There have been reports of elevated amylase and lipase levels in clinical trials with unknown clinical significance. It is not recommended in general guidelines to monitor pancreatic enzymes unless there is a clinical suspicion of active or acute pancreatitis. There have been very few case reports of patients who developed fulminant pancreatitis. General guidelines for immune-related adverse events should be followed with close monitoring in these patients [15, 43, 53].

3.11. Cardiac

This is also extremely rare. There are case reports of varying cardiac conditions in patients with toxicity form checkpoint inhibitors. In a series, eight cases of immune-related cardiac toxicity were reviewed. Patients were asymptomatic of any cardiac-related issues before initiating treatment with checkpoint inhibitors. Cases ranged from myocarditis and cardiomyopathy that responded well to corticosteroid therapy as well as cases that were fatal and refractory to treatment. Myocardial fibrosis was found in one patient’s autopsy findings, in combination with multiorgan failure. The patients in this series were both very young and very old with no cardiac history and included patients with predisposing cardiac dysfunction. A patient also suffered a cardiac arrest. A total of 63% of patients had other organ systems involved in combination with the cardiac toxicity [54]. The review can allude to many hypotheses about cardiac related toxicity. There is a possibility of higher risk to develop cardiac toxicity if there are predisposing conditions and a higher incidence if there are other systems involved. As with other rare irAEs, more prospective data are needed. More case reports are emerging and include fulminant myocarditis and pericardial effusions with tamponade [55, 56]. It is clear that treating physicians need to be aware of the possibility of this irAEs and to start treatment with supportive and corticosteroid therapy promptly to avoid serious complications and death. There is currently no recommendations regarding monitoring of cardiac enzymes during therapy [54].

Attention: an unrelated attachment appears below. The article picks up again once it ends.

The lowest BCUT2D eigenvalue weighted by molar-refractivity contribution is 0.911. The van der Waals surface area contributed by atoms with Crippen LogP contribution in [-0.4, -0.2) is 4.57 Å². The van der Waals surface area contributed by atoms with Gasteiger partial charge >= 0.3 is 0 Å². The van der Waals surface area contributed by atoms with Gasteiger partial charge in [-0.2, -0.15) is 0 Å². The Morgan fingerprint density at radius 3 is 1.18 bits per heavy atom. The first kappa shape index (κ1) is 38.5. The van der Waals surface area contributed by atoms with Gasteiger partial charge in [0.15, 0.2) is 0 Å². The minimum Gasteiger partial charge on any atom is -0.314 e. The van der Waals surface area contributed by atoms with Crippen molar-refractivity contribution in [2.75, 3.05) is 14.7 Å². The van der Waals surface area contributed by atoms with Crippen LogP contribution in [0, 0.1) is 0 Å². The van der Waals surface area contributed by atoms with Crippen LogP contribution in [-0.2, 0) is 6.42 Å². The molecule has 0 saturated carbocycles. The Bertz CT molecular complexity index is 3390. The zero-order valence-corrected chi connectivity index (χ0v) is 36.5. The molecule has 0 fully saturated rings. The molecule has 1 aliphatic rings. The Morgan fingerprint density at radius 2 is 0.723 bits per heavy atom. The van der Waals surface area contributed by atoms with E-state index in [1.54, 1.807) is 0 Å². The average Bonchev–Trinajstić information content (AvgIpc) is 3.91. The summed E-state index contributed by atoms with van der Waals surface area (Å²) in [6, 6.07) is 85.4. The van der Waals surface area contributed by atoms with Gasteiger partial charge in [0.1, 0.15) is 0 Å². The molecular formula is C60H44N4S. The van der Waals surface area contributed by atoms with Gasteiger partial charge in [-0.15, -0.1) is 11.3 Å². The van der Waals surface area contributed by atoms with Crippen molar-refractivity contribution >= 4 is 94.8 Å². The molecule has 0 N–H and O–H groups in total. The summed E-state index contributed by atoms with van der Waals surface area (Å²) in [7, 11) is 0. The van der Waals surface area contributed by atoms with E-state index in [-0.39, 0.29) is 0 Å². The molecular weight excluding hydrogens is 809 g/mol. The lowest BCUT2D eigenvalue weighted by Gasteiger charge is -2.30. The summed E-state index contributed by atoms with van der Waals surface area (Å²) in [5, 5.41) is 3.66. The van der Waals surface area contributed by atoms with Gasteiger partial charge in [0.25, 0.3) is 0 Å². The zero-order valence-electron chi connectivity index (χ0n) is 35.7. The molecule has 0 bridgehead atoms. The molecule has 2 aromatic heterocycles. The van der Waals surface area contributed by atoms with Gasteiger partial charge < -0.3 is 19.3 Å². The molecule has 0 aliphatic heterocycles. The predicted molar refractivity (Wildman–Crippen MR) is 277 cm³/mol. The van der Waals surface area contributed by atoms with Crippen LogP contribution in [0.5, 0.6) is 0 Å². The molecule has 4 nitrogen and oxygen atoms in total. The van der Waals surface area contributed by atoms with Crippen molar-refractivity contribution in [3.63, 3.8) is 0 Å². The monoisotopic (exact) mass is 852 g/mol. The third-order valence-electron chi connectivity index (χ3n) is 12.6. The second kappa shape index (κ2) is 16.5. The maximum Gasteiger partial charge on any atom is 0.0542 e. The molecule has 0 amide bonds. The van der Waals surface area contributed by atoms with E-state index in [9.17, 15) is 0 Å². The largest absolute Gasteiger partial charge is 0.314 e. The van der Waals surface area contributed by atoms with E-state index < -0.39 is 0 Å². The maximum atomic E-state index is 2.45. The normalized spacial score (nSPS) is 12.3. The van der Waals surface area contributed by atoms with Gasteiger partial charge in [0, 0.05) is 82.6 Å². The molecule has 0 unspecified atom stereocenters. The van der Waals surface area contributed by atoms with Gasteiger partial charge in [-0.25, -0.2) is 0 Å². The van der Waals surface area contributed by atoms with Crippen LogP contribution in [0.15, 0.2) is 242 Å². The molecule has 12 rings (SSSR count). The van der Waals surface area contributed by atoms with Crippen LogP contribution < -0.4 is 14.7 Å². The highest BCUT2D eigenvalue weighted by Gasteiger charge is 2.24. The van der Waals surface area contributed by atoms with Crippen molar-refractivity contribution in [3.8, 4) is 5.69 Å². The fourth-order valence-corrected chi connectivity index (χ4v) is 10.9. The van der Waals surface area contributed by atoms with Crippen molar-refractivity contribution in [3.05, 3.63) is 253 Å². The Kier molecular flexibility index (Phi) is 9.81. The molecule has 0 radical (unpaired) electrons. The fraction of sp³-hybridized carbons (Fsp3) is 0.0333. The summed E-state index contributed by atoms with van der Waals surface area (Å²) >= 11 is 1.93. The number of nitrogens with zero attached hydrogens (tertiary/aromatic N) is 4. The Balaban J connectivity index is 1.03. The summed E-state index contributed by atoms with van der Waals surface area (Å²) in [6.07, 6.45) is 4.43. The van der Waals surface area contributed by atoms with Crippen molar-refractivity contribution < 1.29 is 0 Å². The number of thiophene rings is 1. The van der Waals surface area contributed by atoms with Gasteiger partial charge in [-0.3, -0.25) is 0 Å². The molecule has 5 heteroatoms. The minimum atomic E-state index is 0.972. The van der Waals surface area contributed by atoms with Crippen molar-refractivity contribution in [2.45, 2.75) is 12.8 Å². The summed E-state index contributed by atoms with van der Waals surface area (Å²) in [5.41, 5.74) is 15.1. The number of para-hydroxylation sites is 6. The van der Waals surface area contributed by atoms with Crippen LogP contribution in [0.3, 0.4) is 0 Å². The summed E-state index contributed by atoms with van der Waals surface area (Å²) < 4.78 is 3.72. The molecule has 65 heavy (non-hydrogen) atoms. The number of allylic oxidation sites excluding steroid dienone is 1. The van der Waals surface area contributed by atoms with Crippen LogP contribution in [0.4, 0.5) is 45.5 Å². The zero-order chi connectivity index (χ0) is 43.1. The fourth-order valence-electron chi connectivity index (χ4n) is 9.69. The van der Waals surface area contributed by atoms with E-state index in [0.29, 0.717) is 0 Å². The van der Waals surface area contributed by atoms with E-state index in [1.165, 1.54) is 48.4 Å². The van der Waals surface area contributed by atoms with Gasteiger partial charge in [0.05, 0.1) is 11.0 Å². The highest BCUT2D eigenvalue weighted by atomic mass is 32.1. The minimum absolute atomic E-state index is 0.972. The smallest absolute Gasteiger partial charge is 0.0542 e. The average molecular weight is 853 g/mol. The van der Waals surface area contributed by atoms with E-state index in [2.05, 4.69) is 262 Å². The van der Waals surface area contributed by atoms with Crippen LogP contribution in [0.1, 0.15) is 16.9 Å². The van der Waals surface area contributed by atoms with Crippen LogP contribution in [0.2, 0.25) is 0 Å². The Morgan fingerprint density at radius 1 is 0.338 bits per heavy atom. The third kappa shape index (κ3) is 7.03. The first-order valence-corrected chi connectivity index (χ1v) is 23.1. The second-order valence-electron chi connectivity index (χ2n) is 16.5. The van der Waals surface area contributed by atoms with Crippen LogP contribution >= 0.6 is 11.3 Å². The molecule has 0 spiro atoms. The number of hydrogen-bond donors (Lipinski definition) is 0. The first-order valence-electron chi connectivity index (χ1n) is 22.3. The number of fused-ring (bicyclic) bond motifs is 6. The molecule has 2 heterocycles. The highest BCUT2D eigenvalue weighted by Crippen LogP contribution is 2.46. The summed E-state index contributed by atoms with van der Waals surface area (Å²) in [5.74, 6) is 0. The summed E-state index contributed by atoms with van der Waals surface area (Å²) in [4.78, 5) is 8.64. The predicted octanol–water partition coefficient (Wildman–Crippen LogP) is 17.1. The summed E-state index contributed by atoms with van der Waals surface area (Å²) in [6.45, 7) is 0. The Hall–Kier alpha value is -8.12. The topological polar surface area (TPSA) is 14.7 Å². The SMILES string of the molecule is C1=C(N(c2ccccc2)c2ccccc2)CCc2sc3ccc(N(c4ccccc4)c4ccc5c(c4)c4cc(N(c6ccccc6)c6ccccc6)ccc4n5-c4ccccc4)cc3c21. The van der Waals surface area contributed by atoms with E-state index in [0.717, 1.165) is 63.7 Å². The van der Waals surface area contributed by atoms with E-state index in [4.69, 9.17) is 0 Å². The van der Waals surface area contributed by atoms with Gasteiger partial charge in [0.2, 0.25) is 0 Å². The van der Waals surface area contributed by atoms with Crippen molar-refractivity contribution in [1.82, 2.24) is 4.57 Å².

4. Conclusion

When managing a patient with suspected irAEs, the patients should be treated as individuals, and a thorough workup of each side effect should be done to ascertain whether or not there is truly an irAE and not other treatable causes. Most importantly, a high index of suspicion must always be kept in mind even though most are self-limiting and low-grade in severe cases if treatment is not given promptly and correctly, it can be life-threatening and result in death. Early recognition and aggressive treatment with immunosuppression is vital to prevent morbidity and mortality.

How to cite and reference

Link to this chapter Copy to clipboard

Cite this chapter Copy to clipboard

Bernardo L. Rapoport and Ronwyn van Eeden (April 26th 2017). Management and Supportive Care of Patients Undergoing Immunotherapy, Immunotherapy - Myths, Reality, Ideas, Future, Krassimir Metodiev, IntechOpen, DOI: 10.5772/67372. Available from:

chapter statistics

751total chapter downloads

More statistics for editors and authors

Login to your personal dashboard for more detailed statistics on your publications.

Access personal reporting

Related Content

This Book

Next chapter

Immune Checkpoint Blockade and Adaptive Immune Resistance in Cancer

By Raymond M. Wong and Robert B. Cameron

Related Book

First chapter

Phenotypic Markers and Functional Regulators of Myelomonocytic Cells

By Luciana Cavalheiro Marti, Nydia Strachman Bacal, Laiz Camerão Bento and Fernanda Agostini Rocha

We are IntechOpen, the world's leading publisher of Open Access books. Built by scientists, for scientists. Our readership spans scientists, professors, researchers, librarians, and students, as well as business professionals. We share our knowledge and peer-reveiwed research papers with libraries, scientific and engineering societies, and also work with corporate R&D departments and government entities.

More About Us